Saturday, March 1, 2014

Books On Film | Diary of A Wimpy Kid{CKEY}&searchfield1=GENERAL^SUBJECT^GENERAL^^&user_id=WEBSERVER
Children love the Diary of a Wimpy Kid series. The half drawn, half written books center around a middle school student named Gregg Heffley and his adventures dealing with friends, school, and family. There are currently eight books in the series as well as a special movie diary book.

The first four books have been adapted into three films, Diary of a Wimpy Kid (2010), Diary of a Wimpy Kid: Rodrick Rules (2011), and Diary of a Wimpy Kid: Dog Days (2012). The plot from the third book, Last Straw, was split between the last two films. The films seem to generally fly under the radar a bit, but like the books they are silly fun for kids.

Cover Courtesy of LibraryThing.

Thursday, February 27, 2014

Book Bucket List | Miss Peregrine's Home for Peculiar Children

A few weeks ago, I wrote about some of the series that have new books coming out this year.  One of them was Ransom Rigg's Miss Peregrine's Home for Peculiar Children.  The second book in the series, Hollow City, was released earlier this year.  And while I wrote about them, I had never read the actual book so checked it out on my Kindle over our Overdrive app.  I finished it in two days.  It was fantastic and the most I've enjoyed a fantasy book since Harry Potter.  I put myself on the hold list for Hollow City and finished that quickly too.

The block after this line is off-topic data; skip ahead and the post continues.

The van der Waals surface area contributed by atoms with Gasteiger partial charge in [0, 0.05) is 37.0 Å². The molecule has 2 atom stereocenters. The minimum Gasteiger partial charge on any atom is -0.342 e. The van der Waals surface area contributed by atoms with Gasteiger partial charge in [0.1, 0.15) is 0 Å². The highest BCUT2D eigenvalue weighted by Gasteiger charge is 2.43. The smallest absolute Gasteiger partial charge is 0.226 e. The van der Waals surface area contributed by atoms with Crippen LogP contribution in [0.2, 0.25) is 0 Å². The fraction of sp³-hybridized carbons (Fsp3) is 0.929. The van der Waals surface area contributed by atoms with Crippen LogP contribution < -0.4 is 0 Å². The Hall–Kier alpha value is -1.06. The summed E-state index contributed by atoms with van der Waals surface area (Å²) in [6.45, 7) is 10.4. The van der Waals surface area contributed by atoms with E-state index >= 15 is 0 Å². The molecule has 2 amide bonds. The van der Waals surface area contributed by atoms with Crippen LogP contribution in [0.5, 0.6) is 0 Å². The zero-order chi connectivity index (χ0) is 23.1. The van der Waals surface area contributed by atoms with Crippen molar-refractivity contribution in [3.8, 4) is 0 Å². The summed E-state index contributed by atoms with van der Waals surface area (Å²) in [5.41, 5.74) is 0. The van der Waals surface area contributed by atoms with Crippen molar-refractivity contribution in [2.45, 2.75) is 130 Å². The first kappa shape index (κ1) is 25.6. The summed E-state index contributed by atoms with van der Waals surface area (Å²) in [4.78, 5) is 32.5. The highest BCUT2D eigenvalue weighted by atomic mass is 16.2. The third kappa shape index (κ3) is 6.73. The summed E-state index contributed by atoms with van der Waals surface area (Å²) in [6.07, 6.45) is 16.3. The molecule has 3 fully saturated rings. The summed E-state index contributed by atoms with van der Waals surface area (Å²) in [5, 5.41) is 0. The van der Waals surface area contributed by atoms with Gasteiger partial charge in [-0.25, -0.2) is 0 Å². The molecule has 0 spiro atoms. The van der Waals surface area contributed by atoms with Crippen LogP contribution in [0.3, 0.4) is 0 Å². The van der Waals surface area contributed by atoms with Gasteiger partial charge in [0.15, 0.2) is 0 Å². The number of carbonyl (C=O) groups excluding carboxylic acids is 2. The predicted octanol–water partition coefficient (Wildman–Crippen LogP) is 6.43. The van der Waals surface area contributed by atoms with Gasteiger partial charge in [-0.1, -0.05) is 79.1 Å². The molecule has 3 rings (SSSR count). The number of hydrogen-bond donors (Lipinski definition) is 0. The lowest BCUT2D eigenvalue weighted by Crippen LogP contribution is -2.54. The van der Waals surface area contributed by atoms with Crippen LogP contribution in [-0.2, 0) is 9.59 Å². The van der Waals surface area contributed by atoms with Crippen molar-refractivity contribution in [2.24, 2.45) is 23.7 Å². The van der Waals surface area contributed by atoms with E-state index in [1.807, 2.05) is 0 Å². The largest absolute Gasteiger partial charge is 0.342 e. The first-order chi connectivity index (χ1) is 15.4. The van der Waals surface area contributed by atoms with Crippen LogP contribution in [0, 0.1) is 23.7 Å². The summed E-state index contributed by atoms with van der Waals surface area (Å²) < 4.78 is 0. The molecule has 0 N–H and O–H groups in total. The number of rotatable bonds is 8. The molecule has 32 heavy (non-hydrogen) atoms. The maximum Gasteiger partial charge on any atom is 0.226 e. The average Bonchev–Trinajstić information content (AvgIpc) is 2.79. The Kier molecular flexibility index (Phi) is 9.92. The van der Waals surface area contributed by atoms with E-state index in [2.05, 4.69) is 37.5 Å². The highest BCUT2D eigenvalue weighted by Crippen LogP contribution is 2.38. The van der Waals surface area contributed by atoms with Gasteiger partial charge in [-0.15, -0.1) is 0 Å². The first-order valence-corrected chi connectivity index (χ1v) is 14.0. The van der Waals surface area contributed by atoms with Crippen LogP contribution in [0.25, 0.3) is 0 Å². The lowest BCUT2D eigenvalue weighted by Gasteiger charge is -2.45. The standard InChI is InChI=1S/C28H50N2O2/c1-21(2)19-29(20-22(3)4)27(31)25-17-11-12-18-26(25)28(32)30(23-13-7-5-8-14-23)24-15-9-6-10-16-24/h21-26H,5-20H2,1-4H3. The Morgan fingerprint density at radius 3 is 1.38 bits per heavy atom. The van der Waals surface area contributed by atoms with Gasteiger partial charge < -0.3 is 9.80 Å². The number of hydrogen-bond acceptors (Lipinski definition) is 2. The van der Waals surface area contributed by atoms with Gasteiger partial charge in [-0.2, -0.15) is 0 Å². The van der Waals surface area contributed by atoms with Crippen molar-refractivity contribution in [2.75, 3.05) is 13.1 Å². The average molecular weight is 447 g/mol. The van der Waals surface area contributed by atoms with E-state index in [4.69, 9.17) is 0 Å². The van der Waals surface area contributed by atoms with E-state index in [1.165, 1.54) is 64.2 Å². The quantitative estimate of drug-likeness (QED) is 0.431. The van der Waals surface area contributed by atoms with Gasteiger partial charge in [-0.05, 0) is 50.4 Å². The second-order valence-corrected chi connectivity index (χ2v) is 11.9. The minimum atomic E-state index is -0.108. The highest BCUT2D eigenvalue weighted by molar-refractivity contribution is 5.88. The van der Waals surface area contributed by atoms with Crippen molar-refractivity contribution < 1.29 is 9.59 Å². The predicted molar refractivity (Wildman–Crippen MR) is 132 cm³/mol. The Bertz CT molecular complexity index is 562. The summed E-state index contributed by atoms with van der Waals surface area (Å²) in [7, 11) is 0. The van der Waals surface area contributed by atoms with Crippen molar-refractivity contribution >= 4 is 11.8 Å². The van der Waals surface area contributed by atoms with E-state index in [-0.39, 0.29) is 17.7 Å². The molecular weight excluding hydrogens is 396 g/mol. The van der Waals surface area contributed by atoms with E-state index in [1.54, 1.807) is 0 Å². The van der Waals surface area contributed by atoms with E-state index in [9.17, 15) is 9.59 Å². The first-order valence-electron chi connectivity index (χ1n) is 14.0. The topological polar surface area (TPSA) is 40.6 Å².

Jacob, a self described average teenager, is bored of his life as a privileged kid in Florida.  He works part time at a drug store and is constantly trying to handle his eccentric grandfather. Jacob's grandfather has always had a mysterious past, but once the circumstances involving his death are suspicious, Jacob is drawn into a world he thought only existed in fairy tales.

Hollow city, the sequel, takes off exactly where the first book leaves off.  There's no break in the action, and it's easy to dive right back into the story. (Though in my case there was no break between finishing the first and starting the second book.)  There is more action, more character development, and definitely more peculiarity in this sequel.

The books also contain real photographs that have had little to no doctoring.  The strangeness of these real photos adds a lot of realism to the otherwise fantastical books.

Tuesday, February 25, 2014

She's Crafty | Arm Knitting

Knitting a scarf from chunky yarn is one of the quickest ways to get some knitting satisfaction. Admittedly, I like my knitting fast and fabulous--the chunkier the better. I like plush and chunky scarves piled high, right up to my ears, with big visible stitches. So, imagine my excitement when I came across arm knitting. You heard me right, arm knitting! You knit with your arms...YOUR ARMS! Forget the needles, right on your arms with yarn so chunky you have to use your arms to knit with the stuff.

So, off I went to the craft store to find the right kind of chunky yarn since, of course, none of the super bulky number 6 yarn I had was quite bulky enough. In other words, I had my excuse to go find some new yarn and off to the craft store I went!